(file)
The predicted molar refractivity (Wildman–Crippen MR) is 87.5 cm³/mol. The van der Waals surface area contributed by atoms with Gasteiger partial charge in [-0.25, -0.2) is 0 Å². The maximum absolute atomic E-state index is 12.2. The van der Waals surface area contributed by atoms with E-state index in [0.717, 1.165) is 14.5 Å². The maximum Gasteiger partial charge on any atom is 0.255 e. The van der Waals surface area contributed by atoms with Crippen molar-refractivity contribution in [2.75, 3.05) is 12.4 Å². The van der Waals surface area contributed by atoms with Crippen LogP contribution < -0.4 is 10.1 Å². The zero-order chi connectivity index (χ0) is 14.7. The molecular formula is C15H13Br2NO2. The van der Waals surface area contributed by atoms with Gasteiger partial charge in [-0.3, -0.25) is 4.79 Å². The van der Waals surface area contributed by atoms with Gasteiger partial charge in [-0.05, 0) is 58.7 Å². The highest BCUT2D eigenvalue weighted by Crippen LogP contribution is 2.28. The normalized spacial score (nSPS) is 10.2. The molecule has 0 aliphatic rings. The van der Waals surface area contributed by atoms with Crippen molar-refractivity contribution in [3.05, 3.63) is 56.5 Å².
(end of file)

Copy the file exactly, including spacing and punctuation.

The predicted molar refractivity (Wildman–Crippen MR) is 87.5 cm³/mol. The van der Waals surface area contributed by atoms with Gasteiger partial charge in [-0.25, -0.2) is 0 Å². The maximum absolute atomic E-state index is 12.2. The van der Waals surface area contributed by atoms with E-state index in [0.717, 1.165) is 14.5 Å². The maximum Gasteiger partial charge on any atom is 0.255 e. The van der Waals surface area contributed by atoms with Crippen molar-refractivity contribution in [2.75, 3.05) is 12.4 Å². The van der Waals surface area contributed by atoms with Crippen LogP contribution < -0.4 is 10.1 Å². The zero-order chi connectivity index (χ0) is 14.7. The molecular formula is C15H13Br2NO2. The van der Waals surface area contributed by atoms with Gasteiger partial charge in [-0.3, -0.25) is 4.79 Å². The van der Waals surface area contributed by atoms with Gasteiger partial charge in [-0.05, 0) is 58.7 Å². The highest BCUT2D eigenvalue weighted by Crippen LogP contribution is 2.28. The normalized spacial score (nSPS) is 10.2. The molecule has 0 aliphatic rings. The van der Waals surface area contributed by atoms with Crippen molar-refractivity contribution in [3.05, 3.63) is 56.5 Å².